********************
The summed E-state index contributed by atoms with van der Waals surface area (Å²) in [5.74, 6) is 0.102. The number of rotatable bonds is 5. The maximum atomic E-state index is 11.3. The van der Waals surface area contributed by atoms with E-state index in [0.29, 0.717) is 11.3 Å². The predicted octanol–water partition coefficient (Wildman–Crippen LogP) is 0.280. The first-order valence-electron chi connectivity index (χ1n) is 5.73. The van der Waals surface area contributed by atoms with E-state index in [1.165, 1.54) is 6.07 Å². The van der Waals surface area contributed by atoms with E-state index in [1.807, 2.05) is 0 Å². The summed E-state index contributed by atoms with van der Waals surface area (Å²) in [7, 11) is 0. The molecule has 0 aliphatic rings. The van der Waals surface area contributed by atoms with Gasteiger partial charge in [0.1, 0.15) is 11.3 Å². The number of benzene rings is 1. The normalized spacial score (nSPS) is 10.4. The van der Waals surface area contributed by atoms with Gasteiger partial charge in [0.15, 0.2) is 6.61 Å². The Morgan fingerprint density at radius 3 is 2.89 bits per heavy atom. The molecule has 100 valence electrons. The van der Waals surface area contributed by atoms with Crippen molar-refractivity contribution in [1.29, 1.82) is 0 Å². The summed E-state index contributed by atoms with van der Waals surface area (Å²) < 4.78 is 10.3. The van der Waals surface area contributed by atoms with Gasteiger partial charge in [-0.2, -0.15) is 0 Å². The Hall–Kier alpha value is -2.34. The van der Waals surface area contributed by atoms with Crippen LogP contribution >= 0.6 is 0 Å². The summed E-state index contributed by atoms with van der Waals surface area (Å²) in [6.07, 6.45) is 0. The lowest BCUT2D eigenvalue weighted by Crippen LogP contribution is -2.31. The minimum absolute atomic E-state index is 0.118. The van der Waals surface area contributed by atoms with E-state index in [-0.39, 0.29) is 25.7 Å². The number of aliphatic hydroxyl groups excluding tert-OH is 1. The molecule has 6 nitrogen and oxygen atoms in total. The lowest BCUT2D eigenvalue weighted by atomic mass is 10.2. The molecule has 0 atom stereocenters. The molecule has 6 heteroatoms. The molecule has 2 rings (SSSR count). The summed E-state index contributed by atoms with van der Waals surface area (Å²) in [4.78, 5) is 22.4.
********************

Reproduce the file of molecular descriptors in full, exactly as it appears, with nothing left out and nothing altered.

The summed E-state index contributed by atoms with van der Waals surface area (Å²) in [5.74, 6) is 0.102. The number of rotatable bonds is 5. The maximum atomic E-state index is 11.3. The van der Waals surface area contributed by atoms with E-state index in [0.29, 0.717) is 11.3 Å². The predicted octanol–water partition coefficient (Wildman–Crippen LogP) is 0.280. The first-order valence-electron chi connectivity index (χ1n) is 5.73. The van der Waals surface area contributed by atoms with E-state index in [1.165, 1.54) is 6.07 Å². The van der Waals surface area contributed by atoms with E-state index in [1.807, 2.05) is 0 Å². The summed E-state index contributed by atoms with van der Waals surface area (Å²) in [7, 11) is 0. The molecule has 0 aliphatic rings. The van der Waals surface area contributed by atoms with Gasteiger partial charge in [0.1, 0.15) is 11.3 Å². The number of benzene rings is 1. The normalized spacial score (nSPS) is 10.4. The van der Waals surface area contributed by atoms with Gasteiger partial charge in [0.15, 0.2) is 6.61 Å². The Morgan fingerprint density at radius 3 is 2.89 bits per heavy atom. The molecule has 100 valence electrons. The van der Waals surface area contributed by atoms with Crippen molar-refractivity contribution in [1.29, 1.82) is 0 Å². The summed E-state index contributed by atoms with van der Waals surface area (Å²) < 4.78 is 10.3. The van der Waals surface area contributed by atoms with Gasteiger partial charge in [-0.2, -0.15) is 0 Å². The Hall–Kier alpha value is -2.34. The van der Waals surface area contributed by atoms with Crippen LogP contribution >= 0.6 is 0 Å². The summed E-state index contributed by atoms with van der Waals surface area (Å²) in [6.07, 6.45) is 0. The lowest BCUT2D eigenvalue weighted by Crippen LogP contribution is -2.31. The minimum absolute atomic E-state index is 0.118. The van der Waals surface area contributed by atoms with E-state index in [-0.39, 0.29) is 25.7 Å². The number of aliphatic hydroxyl groups excluding tert-OH is 1. The molecule has 6 nitrogen and oxygen atoms in total. The lowest BCUT2D eigenvalue weighted by atomic mass is 10.2. The molecule has 0 atom stereocenters. The molecule has 6 heteroatoms. The molecule has 2 rings (SSSR count). The summed E-state index contributed by atoms with van der Waals surface area (Å²) in [4.78, 5) is 22.4.